Picture yourself in 1950s Hollywood, working at a coffee shop called Googies. At one of the tables in the back is a quiet young man wearing black-rimmed glasses, a cigarette hanging out of the corner of his mouth. He looks, smiles and calls you over to his table after recognizing you. The two of you spend countless hours talking about old times. You even survive some harrowing car rides through Laurel Canyon in his Porsche Speedster. Then one day, he’s suddenly gone, and you are left to deal with the tragic loss of a rising star named James Dean. Dean is just one of many people that author Steve Hayes discusses in his two-volume memoir titled Googies: Coffeeshop to the Stars. Like so many hopefuls, Hayes traveled to California to become a star. As he waited for his big break, he held several jobs: bellhop, movie-theatre usher, parking attendant, and even a mortician’s assistant. Working his way around Los Angeles, he became friends with Marilyn Monroe, Lana Turner, Dean, and Robert Middleton, who would remain Hayes’ best friend until Middleton’s death in 1977. Hayes provides vivid details of the hot spots frequented by many stars in the 1950s, like Ciro’s and the Mocambo. But it was his four years as the night manager at Googies that recall some of the fondest memories for Hayes.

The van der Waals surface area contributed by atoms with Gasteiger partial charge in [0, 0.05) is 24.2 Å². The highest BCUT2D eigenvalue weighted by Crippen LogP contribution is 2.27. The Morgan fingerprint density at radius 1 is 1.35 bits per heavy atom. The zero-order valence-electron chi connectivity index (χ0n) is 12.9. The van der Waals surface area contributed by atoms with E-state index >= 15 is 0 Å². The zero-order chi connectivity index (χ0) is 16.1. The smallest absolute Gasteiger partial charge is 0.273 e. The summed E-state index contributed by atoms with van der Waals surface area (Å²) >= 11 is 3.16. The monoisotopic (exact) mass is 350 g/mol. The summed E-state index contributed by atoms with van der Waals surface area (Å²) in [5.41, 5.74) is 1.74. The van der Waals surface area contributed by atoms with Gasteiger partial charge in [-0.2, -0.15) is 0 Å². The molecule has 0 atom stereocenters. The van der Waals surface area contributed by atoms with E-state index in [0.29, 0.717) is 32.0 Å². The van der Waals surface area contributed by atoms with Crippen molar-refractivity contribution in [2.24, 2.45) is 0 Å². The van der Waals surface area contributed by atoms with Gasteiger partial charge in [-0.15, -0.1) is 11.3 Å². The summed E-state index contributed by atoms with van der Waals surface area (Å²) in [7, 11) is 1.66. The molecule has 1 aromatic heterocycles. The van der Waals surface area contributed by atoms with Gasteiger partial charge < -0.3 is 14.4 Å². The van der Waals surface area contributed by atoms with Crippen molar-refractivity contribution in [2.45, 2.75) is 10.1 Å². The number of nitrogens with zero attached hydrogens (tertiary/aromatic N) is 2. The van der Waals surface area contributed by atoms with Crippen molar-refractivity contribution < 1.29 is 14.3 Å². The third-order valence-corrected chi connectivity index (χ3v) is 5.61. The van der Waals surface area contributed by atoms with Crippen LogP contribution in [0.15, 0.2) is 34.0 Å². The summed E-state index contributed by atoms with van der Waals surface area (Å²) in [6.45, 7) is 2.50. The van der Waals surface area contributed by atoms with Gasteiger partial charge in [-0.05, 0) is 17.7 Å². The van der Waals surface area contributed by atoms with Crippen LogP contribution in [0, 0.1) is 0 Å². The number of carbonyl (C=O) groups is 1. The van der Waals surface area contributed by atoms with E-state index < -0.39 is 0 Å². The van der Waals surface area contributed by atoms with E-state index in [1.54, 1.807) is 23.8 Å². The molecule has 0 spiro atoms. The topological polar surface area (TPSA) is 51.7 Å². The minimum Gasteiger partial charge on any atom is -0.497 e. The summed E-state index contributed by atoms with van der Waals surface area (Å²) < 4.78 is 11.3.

Googies was right next door to the infamous Schwab’s Pharmacy, and was considered an architectural nightmare. But it was the atmosphere inside Googies that attracted the people. It was a place where the stars could go and be themselves; where ordinary people who visited the Strip could walk in and be seated at a table by Jayne Mansfield, or be handed a take-out order by Natalie Wood. No one received preferential treatment because of their status. Hayes tells the following story about actress Zsa Zsa Gabor and her husband at Googies one night: the line of people stretched out the door, and there was a waiting list to be seated. Everyone knew the rules and waited patiently, except for Zsa Zsa. She walked through the crowd of people, past the hostess (Hayes’ wife Janet) and sat down at a table. Needless to say, Zsa Zsa’s disregard for the rules was not ignored. Hayes’ idol growing up was Errol Flynn. He became friends with Flynn, even living in his house for a few weeks. The reader is introduced to the real Flynn, the Flynn away from the cameras: he was quiet and reflective, funny and charming. He was also a caring man who took care of his friends while struggling with his alcoholism. Hayes also talks about his friendship with Marilyn, and reveals the private innocence that the public never saw: she was very smart and shrewd, nothing like the “dumb blonde” she often portrayed. She could also play guitar! As you read the book, you are placed on the Strip in the 1950s through Hayes’ descriptive recollections. He relates everything as it actually happened, pulls no punches, and makes no excuses for the stars’ behavior or his own. The foreword in the book is an essay titled “I Remember Googie’s” written by actor John Saxon, who was a struggling actor in the 1950s. If you are ready to see what it was like as the Golden Age of Hollywood slowly faded to black, you couldn’t find a better tour guide than Steve Hayes.